LVIII.—BEDFORD SQUARE (GENERAL).
During the period including the latter half of the 17th and the
early years of the 19th century, several large estates were laid out in the
western district of London. The planning of these generally included
several squares, each provided with a central garden for the use only of
the residents living in the surrounding houses.
When the 112 acres composing the Duke of Bedford's Bloomsbury
estate were developed, over 20 acres were laid out as gardens for the use
of the occupiers of the houses overlooking them. (fn. 1) This estate, with its
wide streets and spacious squares, is an excellent example of early town
planning, and affords an illustration of the advantages gained by the
community when a large area such as this is dealt with on generous lines
by the owner.
Bedford Square is about 520 feet long and 320 feet wide between
the houses, and the oval and beautifully wooded garden (Plate 61) measures
375 feet on the major and 255 feet on the minor axis.
The general architectural scheme of the square is interesting. Each
side is separately treated as an entire block of buildings, having a central
feature and wings. The central feature of each side is carried out in stucco,
having pilasters and pediments in the Ionic order, those to the north
and south having five pilasters (Plate 97), and those to the east and west,
four (Plate 89). The western house being smaller, however, has not the
additional walling extending beyond the pilasters.
The houses at the ends of each block have balustrades above the
main cornice, and, generally, the windows are ornamented with iron balconies
at the first floor level.
The round-headed entrance doorways, other than those to the central
houses, are rusticated in Coade's artificial stone, (fn. 2) and enclose a variety of
fanlights, of which a typical example is shown in No. 15 (Plate 80).
No drawing has been found showing the design for the laying out
of Bedford Square, which was carried out between the years 1775 and 1780.
The plots were leased by the Duke to various building owners. One plot
was taken by Thomas Leverton, architect, and 24 by Robert Crews and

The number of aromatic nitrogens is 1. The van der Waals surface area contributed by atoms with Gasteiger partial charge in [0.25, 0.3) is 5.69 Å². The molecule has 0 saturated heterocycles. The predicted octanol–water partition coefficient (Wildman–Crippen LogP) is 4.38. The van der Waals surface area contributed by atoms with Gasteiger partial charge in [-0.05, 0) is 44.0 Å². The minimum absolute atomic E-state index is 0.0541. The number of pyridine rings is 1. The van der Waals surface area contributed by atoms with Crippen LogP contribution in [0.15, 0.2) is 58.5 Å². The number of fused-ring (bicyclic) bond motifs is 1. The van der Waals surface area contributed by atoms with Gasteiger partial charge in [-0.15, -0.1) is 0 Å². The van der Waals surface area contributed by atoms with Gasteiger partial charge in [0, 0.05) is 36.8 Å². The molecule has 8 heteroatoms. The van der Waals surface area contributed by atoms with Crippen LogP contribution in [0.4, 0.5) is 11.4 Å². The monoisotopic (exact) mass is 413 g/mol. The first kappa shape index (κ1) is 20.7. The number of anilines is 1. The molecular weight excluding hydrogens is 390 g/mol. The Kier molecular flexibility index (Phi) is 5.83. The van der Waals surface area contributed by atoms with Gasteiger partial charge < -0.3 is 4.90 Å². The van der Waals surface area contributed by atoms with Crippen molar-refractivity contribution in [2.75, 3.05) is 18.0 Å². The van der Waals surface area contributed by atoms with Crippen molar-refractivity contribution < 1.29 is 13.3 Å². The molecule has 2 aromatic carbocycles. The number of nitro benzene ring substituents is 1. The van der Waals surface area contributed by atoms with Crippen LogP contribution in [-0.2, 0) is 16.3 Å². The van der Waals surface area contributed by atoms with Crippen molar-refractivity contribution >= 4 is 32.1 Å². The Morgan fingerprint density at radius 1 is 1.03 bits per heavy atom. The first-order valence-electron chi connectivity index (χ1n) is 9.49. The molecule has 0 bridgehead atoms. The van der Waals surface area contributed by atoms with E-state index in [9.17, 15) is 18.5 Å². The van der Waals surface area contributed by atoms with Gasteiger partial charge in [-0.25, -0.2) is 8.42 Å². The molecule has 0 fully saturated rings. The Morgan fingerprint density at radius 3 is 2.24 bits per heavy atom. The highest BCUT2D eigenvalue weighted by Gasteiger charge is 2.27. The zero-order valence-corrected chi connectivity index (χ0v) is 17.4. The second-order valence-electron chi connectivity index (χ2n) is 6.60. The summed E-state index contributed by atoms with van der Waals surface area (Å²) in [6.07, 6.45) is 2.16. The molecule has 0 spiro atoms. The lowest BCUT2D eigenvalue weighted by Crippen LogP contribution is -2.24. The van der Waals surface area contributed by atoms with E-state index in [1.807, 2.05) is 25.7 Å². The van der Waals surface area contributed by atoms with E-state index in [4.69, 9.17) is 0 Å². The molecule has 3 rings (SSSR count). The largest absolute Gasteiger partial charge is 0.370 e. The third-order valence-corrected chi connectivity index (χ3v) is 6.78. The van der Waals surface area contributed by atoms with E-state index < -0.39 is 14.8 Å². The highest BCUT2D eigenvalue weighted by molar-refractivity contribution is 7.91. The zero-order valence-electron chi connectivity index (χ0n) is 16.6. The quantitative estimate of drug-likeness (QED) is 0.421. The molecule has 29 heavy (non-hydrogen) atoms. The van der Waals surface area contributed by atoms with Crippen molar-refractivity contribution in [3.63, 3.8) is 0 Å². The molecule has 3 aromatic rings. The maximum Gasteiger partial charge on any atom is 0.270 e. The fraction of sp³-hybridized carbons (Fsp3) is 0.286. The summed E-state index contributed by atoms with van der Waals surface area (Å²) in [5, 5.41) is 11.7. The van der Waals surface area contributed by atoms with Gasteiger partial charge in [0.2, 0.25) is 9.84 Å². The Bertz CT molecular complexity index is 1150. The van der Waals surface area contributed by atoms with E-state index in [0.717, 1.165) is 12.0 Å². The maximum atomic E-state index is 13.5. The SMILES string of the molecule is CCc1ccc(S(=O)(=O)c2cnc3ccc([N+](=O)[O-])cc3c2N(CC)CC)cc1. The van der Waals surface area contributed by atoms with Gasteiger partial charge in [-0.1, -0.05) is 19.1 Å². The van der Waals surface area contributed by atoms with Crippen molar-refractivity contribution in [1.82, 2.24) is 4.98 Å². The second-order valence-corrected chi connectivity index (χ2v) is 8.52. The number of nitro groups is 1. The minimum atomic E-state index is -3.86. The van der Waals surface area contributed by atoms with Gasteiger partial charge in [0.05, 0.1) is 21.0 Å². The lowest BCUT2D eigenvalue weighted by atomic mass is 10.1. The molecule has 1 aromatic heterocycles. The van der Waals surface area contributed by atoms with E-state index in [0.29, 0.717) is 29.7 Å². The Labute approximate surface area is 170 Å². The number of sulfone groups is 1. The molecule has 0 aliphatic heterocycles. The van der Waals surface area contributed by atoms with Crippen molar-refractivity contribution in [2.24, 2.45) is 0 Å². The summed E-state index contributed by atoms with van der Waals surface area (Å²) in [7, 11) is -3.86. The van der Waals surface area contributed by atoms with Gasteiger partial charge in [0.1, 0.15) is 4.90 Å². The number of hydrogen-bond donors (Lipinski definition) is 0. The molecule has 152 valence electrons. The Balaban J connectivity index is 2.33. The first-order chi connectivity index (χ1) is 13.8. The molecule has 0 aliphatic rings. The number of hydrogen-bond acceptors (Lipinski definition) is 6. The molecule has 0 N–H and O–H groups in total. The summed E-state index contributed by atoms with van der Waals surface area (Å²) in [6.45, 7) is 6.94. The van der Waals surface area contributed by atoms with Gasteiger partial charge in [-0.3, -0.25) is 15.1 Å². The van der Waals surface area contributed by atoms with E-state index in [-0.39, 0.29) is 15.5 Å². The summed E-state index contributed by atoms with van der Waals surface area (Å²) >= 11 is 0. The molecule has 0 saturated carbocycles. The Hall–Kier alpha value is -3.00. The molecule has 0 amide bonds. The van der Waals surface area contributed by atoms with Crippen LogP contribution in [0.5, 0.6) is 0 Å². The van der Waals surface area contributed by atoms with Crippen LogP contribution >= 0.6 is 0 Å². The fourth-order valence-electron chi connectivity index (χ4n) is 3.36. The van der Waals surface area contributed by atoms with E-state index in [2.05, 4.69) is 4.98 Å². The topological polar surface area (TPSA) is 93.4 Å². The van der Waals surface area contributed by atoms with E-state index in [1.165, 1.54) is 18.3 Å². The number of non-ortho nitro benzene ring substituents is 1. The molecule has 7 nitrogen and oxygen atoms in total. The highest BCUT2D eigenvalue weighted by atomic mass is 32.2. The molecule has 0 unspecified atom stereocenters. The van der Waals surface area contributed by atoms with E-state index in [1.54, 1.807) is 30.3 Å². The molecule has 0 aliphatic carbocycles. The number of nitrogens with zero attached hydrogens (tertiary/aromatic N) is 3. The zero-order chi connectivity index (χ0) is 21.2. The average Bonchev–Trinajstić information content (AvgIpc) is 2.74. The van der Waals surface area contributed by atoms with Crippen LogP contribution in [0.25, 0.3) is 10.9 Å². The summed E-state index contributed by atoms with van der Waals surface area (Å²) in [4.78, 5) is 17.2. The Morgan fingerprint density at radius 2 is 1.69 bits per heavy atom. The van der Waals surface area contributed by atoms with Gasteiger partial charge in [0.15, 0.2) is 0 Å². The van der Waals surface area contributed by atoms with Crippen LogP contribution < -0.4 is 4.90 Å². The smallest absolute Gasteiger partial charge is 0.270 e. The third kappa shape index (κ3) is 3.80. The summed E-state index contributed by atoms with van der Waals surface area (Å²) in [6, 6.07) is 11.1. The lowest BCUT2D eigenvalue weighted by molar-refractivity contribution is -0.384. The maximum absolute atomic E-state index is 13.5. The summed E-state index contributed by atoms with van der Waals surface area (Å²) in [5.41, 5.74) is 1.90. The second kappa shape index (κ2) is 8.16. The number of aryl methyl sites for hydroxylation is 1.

William Scott, builders. (fn. 1)
These builders acquired many more plots on the estate, and it may
be supposed that, as they at times worked in partnership, the whole of
the buildings in the square and the houses in several of the adjoining
streets were erected by them, partly as a speculation and partly as
builders for other lessees.
There is much to support the view that Thomas Leverton was the
author of the general scheme and the designer of the houses. He
took up a building lease of No. 13 in 1775, practically at the
beginning of building operations He was a well-known architect,
who adopted the style of the period as represented by Henry Holland
and the Brothers Adam. (fn. 3) His work shows well-balanced composition
and refinement of detail. He employed, moreover, many of the designers
who worked for the Brothers Adam, such as Bonomi, the clever draughtsman
and architect, Angelica Kauffmann and Antonio Zucchi, the Italian
artist. It is also said that he employed Flaxman to execute carving,
and skilled Italian workmen to carry out his beautiful designs for
plaster work on ceilings, several of which are illustrated in this volume.
An example of his work has already been described in the previous
volume dealing with this parish, (fn. 4) namely at No. 65, Lincoln's Inn Fields,
erected in 1772. It will be seen, by examining plates Nos. 86 and
97 in that volume, that these designs show a similar architectural expression
to the houses of this square, and the internal decoration (especially of his
own house, and of No. 44) follows the general character of that in Lincoln's
With regard to the suggestion (fn. 5) that the Brothers Adam were the
designers of Bedford Square, it may be said that the only drawings found
appertaining to the square by these celebrated architects are preserved
in the Soane Museum, and represent two ceilings designed for Stainsforth,
Esq., dated 1779. Geo. Stainsforth took up his residence at No. 8,
Bedford Square in that year, (fn. 6) , but the house had already been in existence
for some time, as it is referred to as the northern boundary of No. 7, on
20th November, 1777. (fn. 7) There is no evidence that designs for the ceilings
referred to were actually carried out, as the present ceilings of the house
In the Council's collection are:—
General view looking north-east (photograph).
(fn. 8) General view looking south-east (photograph).
General view of north side (photograph).